Remarkable Ohio

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Fremont

, OH

The twenty-five acre estate Spiegel Grove was the home of Rutherford Birchard Hayes, the 19th president of the United States. Spiegel Grove received its name from the German word “spiegel,” meaning mirror, describing pools that collect beneath the trees after a rainstorm. Hayes’s uncle, Sardis Birchard, a Fremont merchant, built the home on this site in 1863. The Hayeses moved to Spiegel Grove after Hayes’s second term as Ohio governor ended in 1873. They inherited the estate in 1874. The family left Fremont after Hayes’s election as Ohio governor in 1875, and U.S. president in 1876. They returned to Spiegel Grove in 1881. The Hayeses expanded the home in 1880 and 1889. Lucy and Rutherford Hayes died at Spiegel Grove in 1889 and 1893 respectively. They were reburied at Spiegel Grove in 1915. Their children donated the property to the state of Ohio in 1909 in order to establish the nation’s first presidential library.

Across from 878 Bayview Avenue
Put-in-Bay

, OH

This 6.5 acre island, named for the resemblance of its dolomite ledges to the Rock of Gibraltar, was the likely observation site for Commodore Oliver Hazard Perry’s naval forces during the Battle of Lake Erie in September 1813. Stone Laboratory, located on both Gibraltar and South Bass islands, is the oldest freshwater biological field station and research laboratory in the United States. Founded in 1895 as the Lake Laboratory, it was named for Franz Stone, whose son Julius purchased the island from the Jay Cooke family and presented it to Ohio State University in 1925. It continues as the research and teaching laboratory for the Ohio Sea Grant College Program. The Jay Cooke Castle on the island is a National Historic Landmark.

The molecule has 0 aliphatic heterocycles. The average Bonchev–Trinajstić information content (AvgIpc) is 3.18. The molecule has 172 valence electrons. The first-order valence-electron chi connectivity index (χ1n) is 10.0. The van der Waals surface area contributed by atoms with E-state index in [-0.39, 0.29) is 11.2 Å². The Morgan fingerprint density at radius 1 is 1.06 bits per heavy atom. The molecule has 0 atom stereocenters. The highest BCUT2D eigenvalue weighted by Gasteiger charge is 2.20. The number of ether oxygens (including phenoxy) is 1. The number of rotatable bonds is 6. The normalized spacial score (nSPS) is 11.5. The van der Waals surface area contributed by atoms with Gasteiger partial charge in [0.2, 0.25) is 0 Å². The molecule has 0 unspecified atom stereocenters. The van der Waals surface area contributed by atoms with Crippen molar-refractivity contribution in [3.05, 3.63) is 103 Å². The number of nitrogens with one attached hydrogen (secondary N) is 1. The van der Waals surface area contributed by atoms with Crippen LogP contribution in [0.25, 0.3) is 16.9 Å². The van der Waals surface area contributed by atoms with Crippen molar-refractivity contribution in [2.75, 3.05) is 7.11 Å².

W side of intersection of Riverside Drive and Busenbark Road
Trenton

, OH

In 1833, Robert Busenbark deeded land to the directors of School District No. 6 for Busenbark School. Twenty years later, Robert and son David granted a right-of-way on their property for a station on the Cincinnati, Hamilton & Dayton Railroad (CH&D). One of eleven depots in Butler County, Busenbark station attracted the Kinsinger-Augspurger Warehouse and the Kennel Grain Elevator to the area in the 1860s. The railroad also enabled the cross-roads settlement to host an American championship prize fight in 1867. Fighting with bare knuckles in an outdoor ring, Mike McCoole bested Aaron Jones in a match seen by thousands. The Busenbark generating station supplied power to interurban lines until 1912 and later furnished electricity to local residents. Farmers and the Miami Poultry Yards depended on the trains and interurban to ship produce. The railroad depot disappeared between 1914 and 1916; the school closed after 1937; interurban service ended in 1939. All that remains of Busenbark is Busenbark Road, which was established in 1858.

1562 Clemontville Laurel Road
New Richmond

, OH